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Why the market-based method is broken and how to really decrease your company’s scope 2 emissions

Written by Mathieu Xhonneux

In a previous article, we explained the concept of “green electricity” and how to account for the purchase of such green tariffs in the reporting of scope 2 emissions. Due to the laws of physics, “green electricity” does not actually imply the delivery of renewable energy to facilities, but rather amounts to the bundling of electricity on the grid (whatever its origin) and Guarantees of Origins (GO) certificates issued from renewable electricity generation. These certificates allow companies to use the emission factors of the corresponding generation units (often close to 0g CO2eq/kWh) in the calculation of their 2 scope emissions with the market-based method. Although many companies with net-zero targets rely on this technique, a series of experts claim that relying on GO purchases to decrease scope 2 emissions is misleading at best, and inoperative and assimilable to greenwashing at worst. The GHG Protocol Secretariat even acknowledged recently that the current market-based method in the GHG Protocol does not always reflect real-world decarbonization of the electricity grid. Will “green electricity” follow the same path as carbon offsets, whose ineffectiveness is nowadays well documented? We believe that such a turnaround is a real risk – but let us dive into the reality of GOs and corporate climate strategies to understand why.

In Europe, the legislative package of 2001 setting up the GO instrument created a market that is oversupplied with cheap certificates [1]. For years, the vast majority of European GOs originated from hydropower plants, most of them located in Norway. These plants, often commissioned before 1990, flooded the GO markets with certificates around 1 EUR / MWh. On the other side, demand from companies remained low as there were little incentives to purchase GOs. Since 2022, a slowly growing demand for GOs from companies wishing to decrease their scope 2, but also drought episodes in Norway, led the prices to increase to 5 EUR / MWh. Yet, this green premium of 5 EUR / MWh remains negligible compared to the wholesale electricity prices around 60-80 EUR / MWh observed early 2024 in Belgium. Several studies argue that such GO prices are indeed too low to effectively drive the installation of additional renewable energy generation [2,3,4]. If new renewable capacities (solar, wind, biomass, …) are deployed today, it is either because they benefit from government subsidies or because they are economically viable on their own, and not thanks to the certificates.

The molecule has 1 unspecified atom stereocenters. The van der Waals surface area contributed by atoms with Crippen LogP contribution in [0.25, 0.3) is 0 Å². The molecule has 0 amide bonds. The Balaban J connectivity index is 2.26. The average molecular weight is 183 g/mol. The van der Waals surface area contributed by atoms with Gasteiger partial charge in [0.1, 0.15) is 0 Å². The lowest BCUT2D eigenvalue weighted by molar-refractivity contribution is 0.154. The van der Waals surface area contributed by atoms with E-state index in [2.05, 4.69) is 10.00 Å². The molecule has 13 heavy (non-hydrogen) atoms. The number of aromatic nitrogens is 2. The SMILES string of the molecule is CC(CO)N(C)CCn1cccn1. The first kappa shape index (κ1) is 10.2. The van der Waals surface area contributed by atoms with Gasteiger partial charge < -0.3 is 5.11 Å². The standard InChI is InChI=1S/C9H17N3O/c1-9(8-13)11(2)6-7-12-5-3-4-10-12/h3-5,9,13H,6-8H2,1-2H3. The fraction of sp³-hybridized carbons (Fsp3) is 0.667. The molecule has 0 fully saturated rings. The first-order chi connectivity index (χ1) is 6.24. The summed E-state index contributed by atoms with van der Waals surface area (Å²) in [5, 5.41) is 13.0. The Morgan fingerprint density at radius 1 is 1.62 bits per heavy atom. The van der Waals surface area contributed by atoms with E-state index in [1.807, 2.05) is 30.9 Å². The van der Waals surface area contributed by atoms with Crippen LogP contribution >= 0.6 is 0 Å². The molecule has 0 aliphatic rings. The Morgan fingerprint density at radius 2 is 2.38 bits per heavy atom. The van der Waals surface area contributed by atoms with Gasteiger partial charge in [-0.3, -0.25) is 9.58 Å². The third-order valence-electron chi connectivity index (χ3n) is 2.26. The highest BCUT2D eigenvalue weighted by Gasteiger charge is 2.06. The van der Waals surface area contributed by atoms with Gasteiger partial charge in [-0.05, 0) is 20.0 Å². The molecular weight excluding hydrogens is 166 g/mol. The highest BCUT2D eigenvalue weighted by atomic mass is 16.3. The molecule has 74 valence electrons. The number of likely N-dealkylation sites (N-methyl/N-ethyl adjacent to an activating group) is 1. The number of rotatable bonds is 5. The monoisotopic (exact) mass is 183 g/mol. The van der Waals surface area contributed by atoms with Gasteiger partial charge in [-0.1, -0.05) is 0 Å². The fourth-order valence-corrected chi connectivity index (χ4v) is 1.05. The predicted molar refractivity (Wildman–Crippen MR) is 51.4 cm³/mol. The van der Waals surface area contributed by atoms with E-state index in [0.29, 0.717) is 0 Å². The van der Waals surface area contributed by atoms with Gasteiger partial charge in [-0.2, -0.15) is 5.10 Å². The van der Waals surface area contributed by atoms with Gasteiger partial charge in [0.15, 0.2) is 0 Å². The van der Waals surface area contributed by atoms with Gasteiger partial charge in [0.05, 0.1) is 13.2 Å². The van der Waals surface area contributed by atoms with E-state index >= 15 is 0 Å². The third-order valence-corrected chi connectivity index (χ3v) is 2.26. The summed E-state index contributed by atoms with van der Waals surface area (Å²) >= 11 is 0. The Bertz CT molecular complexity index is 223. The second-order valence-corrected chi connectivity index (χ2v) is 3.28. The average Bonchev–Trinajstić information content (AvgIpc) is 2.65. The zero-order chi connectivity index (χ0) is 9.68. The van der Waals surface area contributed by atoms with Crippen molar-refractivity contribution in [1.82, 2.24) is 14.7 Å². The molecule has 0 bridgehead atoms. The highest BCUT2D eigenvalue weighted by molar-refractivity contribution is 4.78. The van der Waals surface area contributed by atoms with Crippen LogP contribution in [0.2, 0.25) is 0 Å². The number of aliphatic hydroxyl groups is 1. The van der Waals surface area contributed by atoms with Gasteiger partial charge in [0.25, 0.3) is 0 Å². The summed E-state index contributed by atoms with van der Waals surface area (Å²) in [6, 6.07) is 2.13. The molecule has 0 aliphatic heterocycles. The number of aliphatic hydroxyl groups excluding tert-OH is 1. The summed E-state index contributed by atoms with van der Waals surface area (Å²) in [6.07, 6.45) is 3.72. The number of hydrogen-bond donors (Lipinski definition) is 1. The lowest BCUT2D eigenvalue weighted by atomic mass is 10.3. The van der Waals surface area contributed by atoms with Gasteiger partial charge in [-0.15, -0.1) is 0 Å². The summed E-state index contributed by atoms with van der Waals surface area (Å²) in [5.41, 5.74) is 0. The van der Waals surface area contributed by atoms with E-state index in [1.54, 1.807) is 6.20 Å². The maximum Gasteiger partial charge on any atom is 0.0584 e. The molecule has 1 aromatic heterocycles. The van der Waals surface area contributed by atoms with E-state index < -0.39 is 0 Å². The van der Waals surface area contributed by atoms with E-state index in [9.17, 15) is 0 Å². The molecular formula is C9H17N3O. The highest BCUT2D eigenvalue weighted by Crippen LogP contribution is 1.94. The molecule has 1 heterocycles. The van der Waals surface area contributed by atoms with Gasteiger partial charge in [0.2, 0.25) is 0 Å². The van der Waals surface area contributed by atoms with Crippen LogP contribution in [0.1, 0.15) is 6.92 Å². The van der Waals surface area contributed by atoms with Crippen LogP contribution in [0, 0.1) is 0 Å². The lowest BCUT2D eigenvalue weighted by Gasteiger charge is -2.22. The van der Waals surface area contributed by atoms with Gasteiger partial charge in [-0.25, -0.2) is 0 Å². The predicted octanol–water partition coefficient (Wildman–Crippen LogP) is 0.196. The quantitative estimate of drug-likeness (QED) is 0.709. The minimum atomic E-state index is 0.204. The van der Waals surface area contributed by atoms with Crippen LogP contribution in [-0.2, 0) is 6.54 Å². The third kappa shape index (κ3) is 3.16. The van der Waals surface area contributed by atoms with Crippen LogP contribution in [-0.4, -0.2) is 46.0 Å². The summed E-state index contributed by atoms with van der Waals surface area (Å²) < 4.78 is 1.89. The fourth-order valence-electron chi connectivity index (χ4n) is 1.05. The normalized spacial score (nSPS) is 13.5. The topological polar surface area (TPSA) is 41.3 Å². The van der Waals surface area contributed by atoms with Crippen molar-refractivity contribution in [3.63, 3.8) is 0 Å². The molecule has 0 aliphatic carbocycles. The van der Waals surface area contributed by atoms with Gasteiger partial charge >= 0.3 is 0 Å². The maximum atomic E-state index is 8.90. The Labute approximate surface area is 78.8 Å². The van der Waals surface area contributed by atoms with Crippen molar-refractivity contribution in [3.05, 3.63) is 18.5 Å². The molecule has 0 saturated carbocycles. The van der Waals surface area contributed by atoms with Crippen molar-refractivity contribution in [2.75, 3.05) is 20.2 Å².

Unfortunately, from this first problem originates a second one. Thanks to the low prices of GOs, companies can easily decrease their scope 2 emissions and inflate their mitigation efforts by advertising the market-based footprint instead of the location-based one. Since the purchase of GOs does not really influence the deployment of new renewable capacities and the decarbonization of the electricity grid, company-level emission reductions obtained through certificates are unlikely to cause a real decrease of global emissions. A recent study published in Nature Climate Change showed that the current market-based method casts serious doubt on the veracity of reported corporate emission trajectories: when removing the emission reductions claimed through certificates, the combined 2015–2019 scope 2 emission trajectories of 338 companies with SBTi targets are no longer aligned with the 1.5 °C goal, and only barely with the well below 2 °C goal of the Paris Agreement [5].